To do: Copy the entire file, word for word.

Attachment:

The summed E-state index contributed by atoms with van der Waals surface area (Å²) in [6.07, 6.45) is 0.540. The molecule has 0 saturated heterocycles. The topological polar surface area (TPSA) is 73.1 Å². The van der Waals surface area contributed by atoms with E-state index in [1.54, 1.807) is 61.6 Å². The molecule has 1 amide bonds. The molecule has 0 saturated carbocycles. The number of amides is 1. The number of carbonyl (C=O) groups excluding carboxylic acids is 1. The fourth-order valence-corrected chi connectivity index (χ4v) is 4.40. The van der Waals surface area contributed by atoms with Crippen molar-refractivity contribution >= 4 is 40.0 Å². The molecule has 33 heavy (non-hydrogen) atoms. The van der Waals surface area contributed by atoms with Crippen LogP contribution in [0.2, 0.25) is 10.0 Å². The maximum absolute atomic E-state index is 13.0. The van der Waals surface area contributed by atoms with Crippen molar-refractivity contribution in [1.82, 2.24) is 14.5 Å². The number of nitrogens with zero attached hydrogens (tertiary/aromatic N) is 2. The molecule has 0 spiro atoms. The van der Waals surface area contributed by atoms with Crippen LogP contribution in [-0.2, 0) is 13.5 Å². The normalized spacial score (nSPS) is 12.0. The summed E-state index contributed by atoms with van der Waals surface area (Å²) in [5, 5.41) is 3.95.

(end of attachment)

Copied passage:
The summed E-state index contributed by atoms with van der Waals surface area (Å²) in [6.07, 6.45) is 0.540. The molecule has 0 saturated heterocycles. The topological polar surface area (TPSA) is 73.1 Å². The van der Waals surface area contributed by atoms with E-state index in [1.54, 1.807) is 61.6 Å². The molecule has 1 amide bonds. The molecule has 0 saturated carbocycles. The number of amides is 1. The number of carbonyl (C=O) groups excluding carboxylic acids is 1. The fourth-order valence-corrected chi connectivity index (χ4v) is 4.40. The van der Waals surface area contributed by atoms with Crippen molar-refractivity contribution >= 4 is 40.0 Å². The molecule has 33 heavy (non-hydrogen) atoms. The van der Waals surface area contributed by atoms with Crippen LogP contribution in [0.2, 0.25) is 10.0 Å². The maximum absolute atomic E-state index is 13.0. The van der Waals surface area contributed by atoms with Crippen molar-refractivity contribution in [1.82, 2.24) is 14.5 Å². The number of nitrogens with zero attached hydrogens (tertiary/aromatic N) is 2. The molecule has 0 spiro atoms. The van der Waals surface area contributed by atoms with Crippen LogP contribution in [-0.2, 0) is 13.5 Å². The normalized spacial score (nSPS) is 12.0. The summed E-state index contributed by atoms with van der Waals surface area (Å²) in [5, 5.41) is 3.95.